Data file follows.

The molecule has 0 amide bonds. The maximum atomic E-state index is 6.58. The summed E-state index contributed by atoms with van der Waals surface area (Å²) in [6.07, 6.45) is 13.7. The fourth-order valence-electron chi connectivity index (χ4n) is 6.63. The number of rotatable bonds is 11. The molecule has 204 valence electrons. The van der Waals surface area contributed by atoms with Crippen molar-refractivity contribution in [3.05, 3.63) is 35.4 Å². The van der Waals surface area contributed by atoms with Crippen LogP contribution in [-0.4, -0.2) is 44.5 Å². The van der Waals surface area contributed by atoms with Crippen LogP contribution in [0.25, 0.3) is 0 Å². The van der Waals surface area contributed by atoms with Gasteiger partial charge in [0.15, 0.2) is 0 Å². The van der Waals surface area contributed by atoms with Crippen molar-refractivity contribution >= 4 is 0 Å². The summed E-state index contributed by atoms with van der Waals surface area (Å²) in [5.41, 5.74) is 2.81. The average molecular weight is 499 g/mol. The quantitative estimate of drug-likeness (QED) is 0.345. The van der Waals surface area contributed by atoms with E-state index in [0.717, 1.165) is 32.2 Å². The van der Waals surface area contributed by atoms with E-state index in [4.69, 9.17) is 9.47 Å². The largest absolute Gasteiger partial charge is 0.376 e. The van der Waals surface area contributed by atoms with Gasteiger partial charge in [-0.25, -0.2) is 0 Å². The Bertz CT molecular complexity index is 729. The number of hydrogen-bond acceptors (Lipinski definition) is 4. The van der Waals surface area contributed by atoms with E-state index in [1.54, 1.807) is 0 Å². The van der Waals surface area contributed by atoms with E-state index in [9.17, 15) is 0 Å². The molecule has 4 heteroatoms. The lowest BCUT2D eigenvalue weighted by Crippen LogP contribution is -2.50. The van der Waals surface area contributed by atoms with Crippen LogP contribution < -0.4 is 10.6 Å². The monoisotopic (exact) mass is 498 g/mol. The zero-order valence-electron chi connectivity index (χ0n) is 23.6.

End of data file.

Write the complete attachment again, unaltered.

The molecule has 0 amide bonds. The maximum atomic E-state index is 6.58. The summed E-state index contributed by atoms with van der Waals surface area (Å²) in [6.07, 6.45) is 13.7. The fourth-order valence-electron chi connectivity index (χ4n) is 6.63. The number of rotatable bonds is 11. The molecule has 204 valence electrons. The van der Waals surface area contributed by atoms with Crippen molar-refractivity contribution in [3.05, 3.63) is 35.4 Å². The van der Waals surface area contributed by atoms with Crippen LogP contribution in [-0.4, -0.2) is 44.5 Å². The van der Waals surface area contributed by atoms with Crippen LogP contribution in [0.25, 0.3) is 0 Å². The van der Waals surface area contributed by atoms with Gasteiger partial charge in [0.15, 0.2) is 0 Å². The van der Waals surface area contributed by atoms with Crippen molar-refractivity contribution >= 4 is 0 Å². The summed E-state index contributed by atoms with van der Waals surface area (Å²) in [5.41, 5.74) is 2.81. The average molecular weight is 499 g/mol. The quantitative estimate of drug-likeness (QED) is 0.345. The van der Waals surface area contributed by atoms with E-state index in [0.717, 1.165) is 32.2 Å². The van der Waals surface area contributed by atoms with E-state index in [4.69, 9.17) is 9.47 Å². The largest absolute Gasteiger partial charge is 0.376 e. The van der Waals surface area contributed by atoms with Gasteiger partial charge in [-0.25, -0.2) is 0 Å². The Bertz CT molecular complexity index is 729. The number of hydrogen-bond acceptors (Lipinski definition) is 4. The van der Waals surface area contributed by atoms with E-state index in [1.54, 1.807) is 0 Å². The van der Waals surface area contributed by atoms with E-state index in [9.17, 15) is 0 Å². The molecule has 4 heteroatoms. The lowest BCUT2D eigenvalue weighted by Crippen LogP contribution is -2.50. The van der Waals surface area contributed by atoms with Crippen LogP contribution < -0.4 is 10.6 Å². The monoisotopic (exact) mass is 498 g/mol. The zero-order valence-electron chi connectivity index (χ0n) is 23.6.